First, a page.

COMMENTARY

Was It Wrong for a Fertility Doc to Secretly Donate Sperm?

Arthur L. Caplan, PhD

Disclosures

April 23, 2018

Hi. I'm Art Caplan, head of the Division of Medical Ethics at the NYU School of Medicine.

Thirty-six-year-old Kelly Rowlett got some very surprising news after she sent a DNA sample to ancestry.com, one of the DNA sites that advertises that it can get you information about who your ancestors are. They frequently advertise on television and social media. It's the kind of information that physicians may get questions about. "Is this a good idea? Is it something I should do?"

Kelly got a surprise. It turns out that a match was found with a physician maybe 500 miles away in Idaho. The ancestry.com folks suggested that she had a father that she didn't know about in Idaho. This physician, apparently, used his own sperm to help create Kelly because her parents were having a hard time conceiving. They used a donor, but her parents didn't know it was going to be this physician.

There are a number of interesting ethical issues that arise from Kelly's case. Obviously, anybody who's going to act as a sperm donor, if they're going to be anonymous, needs to assure a couple that they're truly going to be anonymous. Just saying, "I'm not going to use my name as the treating physician" is not going to work.

We've had cases such as one that occurred 30 years ago, where Dr Cecil Jacobson got hundreds of women pregnant at an infertility center, using his own sperm. It's clearly wrong. You can't do that. You have to make sure that if you are the sperm donor, the couple has given their consent.

It's also important to realize that with DNA testing, when we say that someone is going to stay anonymous, that may not prove to be true. DNA testing may turn out, as it did with this young woman, to give information about who the donor was—whether the donor likes it or not, whether or not the donor ever gave consent.

I can say with some authority that if somebody chooses to pursue finding out who their biological parents are and they go to court to get the right to look at records, or see information from the infertility clinic, they are very likely going to win that right.

We've seen in many adoption cases where people have been promised anonymity if they put a child up for adoption, and decades later, the children show up and say—psychologically or for medical reasons—that it's important for them to know who their biological parents are. They win those cases. I think we're going to see the exact same thing take place with respect to infertility treatment and donors of sperm, eggs, and embryos.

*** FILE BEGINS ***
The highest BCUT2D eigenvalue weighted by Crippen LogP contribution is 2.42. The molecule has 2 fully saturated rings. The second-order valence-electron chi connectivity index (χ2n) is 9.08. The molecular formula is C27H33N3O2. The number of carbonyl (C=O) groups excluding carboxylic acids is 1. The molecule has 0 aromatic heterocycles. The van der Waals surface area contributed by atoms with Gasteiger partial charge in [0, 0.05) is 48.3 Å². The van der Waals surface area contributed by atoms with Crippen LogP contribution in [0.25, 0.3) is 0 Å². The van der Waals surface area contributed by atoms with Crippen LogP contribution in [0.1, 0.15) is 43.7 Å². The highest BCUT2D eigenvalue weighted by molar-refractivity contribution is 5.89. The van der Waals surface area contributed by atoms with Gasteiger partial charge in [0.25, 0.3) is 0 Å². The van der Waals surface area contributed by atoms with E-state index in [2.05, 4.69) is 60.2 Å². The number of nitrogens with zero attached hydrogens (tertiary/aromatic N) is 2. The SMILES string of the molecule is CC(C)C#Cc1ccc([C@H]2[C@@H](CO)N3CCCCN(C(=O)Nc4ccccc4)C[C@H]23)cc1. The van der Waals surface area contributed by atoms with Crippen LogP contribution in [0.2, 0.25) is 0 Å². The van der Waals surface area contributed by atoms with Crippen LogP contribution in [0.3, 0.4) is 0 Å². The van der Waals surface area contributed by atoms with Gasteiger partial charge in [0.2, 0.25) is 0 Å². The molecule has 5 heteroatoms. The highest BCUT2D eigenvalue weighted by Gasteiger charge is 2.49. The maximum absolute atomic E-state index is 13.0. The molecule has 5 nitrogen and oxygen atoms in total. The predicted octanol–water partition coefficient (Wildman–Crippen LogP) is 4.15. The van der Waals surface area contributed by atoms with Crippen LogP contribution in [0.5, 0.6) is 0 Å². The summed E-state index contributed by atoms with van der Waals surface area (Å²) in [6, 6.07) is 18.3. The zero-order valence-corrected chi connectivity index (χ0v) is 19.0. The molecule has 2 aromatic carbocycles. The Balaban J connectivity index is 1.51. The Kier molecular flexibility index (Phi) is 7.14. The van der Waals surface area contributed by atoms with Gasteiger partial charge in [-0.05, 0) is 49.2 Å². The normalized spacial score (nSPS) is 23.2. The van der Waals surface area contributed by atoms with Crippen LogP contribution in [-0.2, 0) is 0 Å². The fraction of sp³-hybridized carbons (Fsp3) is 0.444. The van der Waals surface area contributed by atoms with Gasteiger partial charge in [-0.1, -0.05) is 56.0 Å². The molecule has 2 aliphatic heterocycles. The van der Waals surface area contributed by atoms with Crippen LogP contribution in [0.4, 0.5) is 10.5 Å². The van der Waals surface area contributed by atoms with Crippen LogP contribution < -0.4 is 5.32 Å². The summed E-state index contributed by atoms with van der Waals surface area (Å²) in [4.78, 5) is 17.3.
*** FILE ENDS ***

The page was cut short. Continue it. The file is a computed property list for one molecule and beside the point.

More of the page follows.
Perhaps the most interesting issue to come out of this is, if you're asked about these tests, what should you say? If somebody asks about, 23andMe, ancestry.com, or many other direct-to-consumer genetic testing services that are advertised, I think you have to warn people who are thinking about taking these tests. They may find out that their [ancestors are from countries that they didn't expect, or other information that they didn't anticipate.] Even those claims are somewhat controversial. Genetic testing from these companies is not always 100% accurate. Some of the ancestry claims aren't well grounded in knowledge about where people were in the past in terms of where they migrated or where they come from.

Maybe you'll find out something, maybe you won't; but there are other dangers. You may find out that you were born from an infertility treatment that your parents never told you about. You could find out information about incest. Genetic commonalities that shouldn't be there may hint that something happened in the past. [People aren't always] aware that they can find out these types of things. You could find out that the racial or ethnic group you think you're from isn't the one that you are actually from, and that can cause issues and problems depending on how that sorts out.

Ancestry testing may sound like fun. There was a lot of advertising promoting it as a fun holiday or Christmas gift last year: Give a kit; let people have a good time doing—what I call—recreational genetics. There are consequences and potential downsides, and people need to know that. When asked, physicians need to inform people that there may be facts in the genetic weeds that you really don't want to find out, or that you need to be prepared to confront.

I'm Art Caplan at the NYU School of Medicine. Thanks for watching.

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